Health

Long story short, I’m trying to put on a little bit of useful weight. Skip to the bottom for the delicious recepie I’m using to jam breakfast back into my mornings.

Unfortunately, I’m not bulking up just for the hell of it. In order to continue being competitive in higher level jiu-jitsu competitions, I need to be stronger than I am.

As it turns out, this is harder do than I thought. First of all, getting strong hurts. A lot. Which doesn’t make training jiu-jitsu any easier either.

In spite of the pain, I’ve just started the Stronglifts 5×5 workout program. A number of muscly people I trust have reccomended it as a good starting point for building the type of strength required for jiu-jitsu.

The program consists of two alternating body weight workouts, each comprised of compound free weight exercises with the intent of progressive overload.

If that was gibberish to you (like it was to me a few weeks ago), what this means is that the program has you switch between two workouts which don’t involve any machines or special equiptment. You show up, lift free weights and progressively add a tiny bit more weight each session until you can no longer complete 5 reps at a given weight in an exercise.

Avoiding machines at the gym and focussing on free weights means there is a whole lot more balance and posture involved in the lifts. Because Each exercise activates (and agitates) a big portion of your body, so you have to focus on keeping your whole body activated throughout each lift, and need to focus on less total exercises to get results.

I’ve never been one to get motivated by superficial physical incentives. Muscles are nice, but if I were desperate for them I would have started going to the gym a long time ago.

I’m going to the gym primarily to hone the tools I take to war on the mats.

But what I’ve found out is that in order for all that work to mean anything on the mats, I need to pay a lot of attention to what I eat while I’m off them.

If I want to gain muscle mass, I need to be consuming roughly 4000 more kilojules than I’m used to eating every day and a large portion of that needs to be protein. At my current size, I’m simply not putting in enough food to offset all the energy I expend exercising. Which is a good problem to have. But still…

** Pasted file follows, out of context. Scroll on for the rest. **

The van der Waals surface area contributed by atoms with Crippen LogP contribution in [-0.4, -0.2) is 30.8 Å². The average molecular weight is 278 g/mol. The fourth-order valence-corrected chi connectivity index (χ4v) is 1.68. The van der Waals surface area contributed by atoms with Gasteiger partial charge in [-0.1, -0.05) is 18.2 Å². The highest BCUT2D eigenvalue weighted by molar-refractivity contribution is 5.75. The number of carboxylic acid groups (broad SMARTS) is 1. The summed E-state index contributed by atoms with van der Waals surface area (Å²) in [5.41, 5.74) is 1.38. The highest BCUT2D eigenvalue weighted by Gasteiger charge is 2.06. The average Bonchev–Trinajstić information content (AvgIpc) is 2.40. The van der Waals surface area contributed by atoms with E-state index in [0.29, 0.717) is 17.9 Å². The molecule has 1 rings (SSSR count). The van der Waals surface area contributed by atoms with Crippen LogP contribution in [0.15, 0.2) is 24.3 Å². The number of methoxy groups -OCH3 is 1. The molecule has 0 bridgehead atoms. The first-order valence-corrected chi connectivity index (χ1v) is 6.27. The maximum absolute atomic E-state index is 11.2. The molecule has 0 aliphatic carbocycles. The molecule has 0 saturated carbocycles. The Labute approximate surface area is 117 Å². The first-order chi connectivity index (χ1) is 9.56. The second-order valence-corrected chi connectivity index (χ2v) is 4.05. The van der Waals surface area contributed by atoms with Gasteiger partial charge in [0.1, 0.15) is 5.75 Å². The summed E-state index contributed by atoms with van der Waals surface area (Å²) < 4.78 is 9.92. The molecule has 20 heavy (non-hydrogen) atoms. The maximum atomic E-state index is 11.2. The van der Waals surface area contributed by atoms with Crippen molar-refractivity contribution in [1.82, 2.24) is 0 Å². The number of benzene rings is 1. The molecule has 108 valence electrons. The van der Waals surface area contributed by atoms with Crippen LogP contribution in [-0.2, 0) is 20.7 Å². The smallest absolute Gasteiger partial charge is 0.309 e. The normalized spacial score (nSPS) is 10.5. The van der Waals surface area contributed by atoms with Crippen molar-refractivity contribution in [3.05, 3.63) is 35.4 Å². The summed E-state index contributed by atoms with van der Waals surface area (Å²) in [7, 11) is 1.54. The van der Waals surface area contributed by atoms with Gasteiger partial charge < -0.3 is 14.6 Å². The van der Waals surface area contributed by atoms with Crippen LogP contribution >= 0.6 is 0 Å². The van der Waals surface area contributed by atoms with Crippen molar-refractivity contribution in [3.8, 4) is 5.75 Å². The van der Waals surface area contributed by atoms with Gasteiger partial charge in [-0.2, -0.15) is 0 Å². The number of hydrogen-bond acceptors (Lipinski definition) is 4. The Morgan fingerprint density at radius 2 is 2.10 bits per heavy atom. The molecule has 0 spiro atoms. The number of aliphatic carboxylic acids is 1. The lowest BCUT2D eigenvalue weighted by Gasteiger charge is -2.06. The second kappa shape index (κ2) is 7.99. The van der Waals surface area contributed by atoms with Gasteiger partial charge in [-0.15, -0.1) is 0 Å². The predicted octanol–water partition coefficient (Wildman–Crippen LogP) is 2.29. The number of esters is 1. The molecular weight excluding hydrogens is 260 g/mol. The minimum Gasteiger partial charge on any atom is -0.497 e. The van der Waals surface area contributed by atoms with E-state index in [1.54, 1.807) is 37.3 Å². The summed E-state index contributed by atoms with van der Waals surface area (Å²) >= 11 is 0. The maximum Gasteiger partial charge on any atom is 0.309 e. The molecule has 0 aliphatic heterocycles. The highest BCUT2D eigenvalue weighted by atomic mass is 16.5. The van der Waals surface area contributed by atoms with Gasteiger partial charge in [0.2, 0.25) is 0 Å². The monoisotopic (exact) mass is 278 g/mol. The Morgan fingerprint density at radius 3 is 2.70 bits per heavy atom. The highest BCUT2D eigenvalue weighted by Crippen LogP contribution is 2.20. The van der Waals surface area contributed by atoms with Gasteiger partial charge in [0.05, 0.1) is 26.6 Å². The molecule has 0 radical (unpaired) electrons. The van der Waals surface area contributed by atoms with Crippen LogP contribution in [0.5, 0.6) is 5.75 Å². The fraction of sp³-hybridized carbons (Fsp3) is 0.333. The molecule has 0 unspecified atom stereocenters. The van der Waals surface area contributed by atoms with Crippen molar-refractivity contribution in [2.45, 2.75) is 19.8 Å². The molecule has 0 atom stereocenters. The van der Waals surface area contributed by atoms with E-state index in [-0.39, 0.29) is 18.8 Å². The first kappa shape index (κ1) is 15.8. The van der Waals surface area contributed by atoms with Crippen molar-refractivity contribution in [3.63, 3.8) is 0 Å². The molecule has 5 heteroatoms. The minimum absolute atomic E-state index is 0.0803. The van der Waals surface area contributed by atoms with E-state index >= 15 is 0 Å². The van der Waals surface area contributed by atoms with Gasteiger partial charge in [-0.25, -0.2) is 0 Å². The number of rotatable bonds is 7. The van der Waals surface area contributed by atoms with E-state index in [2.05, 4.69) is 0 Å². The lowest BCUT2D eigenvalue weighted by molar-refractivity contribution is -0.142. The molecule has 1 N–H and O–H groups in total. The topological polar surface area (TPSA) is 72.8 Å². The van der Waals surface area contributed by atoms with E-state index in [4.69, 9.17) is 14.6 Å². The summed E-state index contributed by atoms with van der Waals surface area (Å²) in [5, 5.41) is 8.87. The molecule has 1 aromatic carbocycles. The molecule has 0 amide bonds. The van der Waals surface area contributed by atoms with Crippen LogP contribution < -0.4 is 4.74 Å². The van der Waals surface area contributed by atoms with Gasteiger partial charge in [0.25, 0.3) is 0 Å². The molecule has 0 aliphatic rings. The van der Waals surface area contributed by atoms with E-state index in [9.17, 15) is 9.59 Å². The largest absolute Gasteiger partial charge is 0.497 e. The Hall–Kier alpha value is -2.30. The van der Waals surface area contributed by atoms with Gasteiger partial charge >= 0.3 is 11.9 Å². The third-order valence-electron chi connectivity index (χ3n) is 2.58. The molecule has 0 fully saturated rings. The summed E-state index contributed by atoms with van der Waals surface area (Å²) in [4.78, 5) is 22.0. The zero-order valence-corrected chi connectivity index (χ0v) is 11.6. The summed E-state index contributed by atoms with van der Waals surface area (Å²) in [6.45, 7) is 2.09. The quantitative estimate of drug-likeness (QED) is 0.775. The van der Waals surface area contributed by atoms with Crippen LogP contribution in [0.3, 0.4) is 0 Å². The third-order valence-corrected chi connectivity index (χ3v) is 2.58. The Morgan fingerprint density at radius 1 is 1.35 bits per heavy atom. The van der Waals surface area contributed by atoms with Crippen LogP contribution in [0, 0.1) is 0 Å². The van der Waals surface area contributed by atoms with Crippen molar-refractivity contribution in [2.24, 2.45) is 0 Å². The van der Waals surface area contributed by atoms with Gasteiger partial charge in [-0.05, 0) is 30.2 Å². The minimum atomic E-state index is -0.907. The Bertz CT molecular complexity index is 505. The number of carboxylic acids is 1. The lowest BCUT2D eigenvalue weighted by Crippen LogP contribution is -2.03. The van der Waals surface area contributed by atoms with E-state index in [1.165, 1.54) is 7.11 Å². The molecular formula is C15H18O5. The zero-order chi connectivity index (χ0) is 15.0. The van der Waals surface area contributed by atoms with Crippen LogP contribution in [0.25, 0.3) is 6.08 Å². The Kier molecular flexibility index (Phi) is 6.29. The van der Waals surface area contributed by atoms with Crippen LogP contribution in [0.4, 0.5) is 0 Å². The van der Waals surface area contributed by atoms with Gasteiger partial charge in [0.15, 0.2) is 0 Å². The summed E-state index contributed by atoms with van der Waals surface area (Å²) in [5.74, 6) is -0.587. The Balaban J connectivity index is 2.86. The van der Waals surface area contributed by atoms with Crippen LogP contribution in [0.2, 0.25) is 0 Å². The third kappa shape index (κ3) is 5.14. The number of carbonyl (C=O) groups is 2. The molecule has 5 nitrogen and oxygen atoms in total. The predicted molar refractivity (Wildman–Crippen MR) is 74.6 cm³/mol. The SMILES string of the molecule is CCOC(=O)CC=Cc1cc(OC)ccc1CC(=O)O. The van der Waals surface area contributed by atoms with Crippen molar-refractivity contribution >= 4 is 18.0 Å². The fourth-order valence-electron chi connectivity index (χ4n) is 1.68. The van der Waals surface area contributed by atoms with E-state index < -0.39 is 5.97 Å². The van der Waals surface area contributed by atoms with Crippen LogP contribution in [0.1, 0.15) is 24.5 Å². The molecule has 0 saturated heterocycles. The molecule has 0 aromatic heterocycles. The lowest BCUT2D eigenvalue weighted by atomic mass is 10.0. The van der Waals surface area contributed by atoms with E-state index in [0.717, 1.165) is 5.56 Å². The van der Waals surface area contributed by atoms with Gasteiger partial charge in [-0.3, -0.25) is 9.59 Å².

As someone mostly disinterested in the prospect of breakfast most mornings, this was a troublesome fact to uncover.

However, I think I’ve stumbled across something which is going to solve my problem; peanut butter protein shakes.

Luke’s Peanut Butter Protein Shake

  • 1 cup rolled oats
  • 2 scoops vanilla flavoured protein powder (whey or plant based)
  • 1 banana
  • 2 table spoons 100% peanut butter
  • 1 table spoon chia seeds
  • 1 table spoon honey
  • 1 date
  • 3/4 cup frozen blueberries
  • 2 cups milk of choice

The best thing about this recepie is that you can prepare it ahead of time.

Just put everything except the milk into a container or zip lock bag and pop it in the freezer. When you’re ready to have it, empty the contents of a container into your blender, add your milk and blitz away!

I’ve prepared a batch of these in advance, and am now looking forward to each morning when I get to slurp down a meal which feels like a treat, even though it’s a necessity.

Fear of success can prove more frightening and even more paralysing than fear of failure.

This may feel counter intuitive, but look closely and you’ll see it everywhere – perhaps even within yourself.

The main reason we fear success is that it implies change.

When we and fail, there is often not much to lose. Usually we end up more or less where we started and the status quo recovers.

But when we succeed, things have to change by definition.

If we’re successful in applying for a new job we may beed to change the way we dress and sleep, we’ll need to develop new relationships and solve new problems. These things are exciting for the same reason that they are terrifying; risk.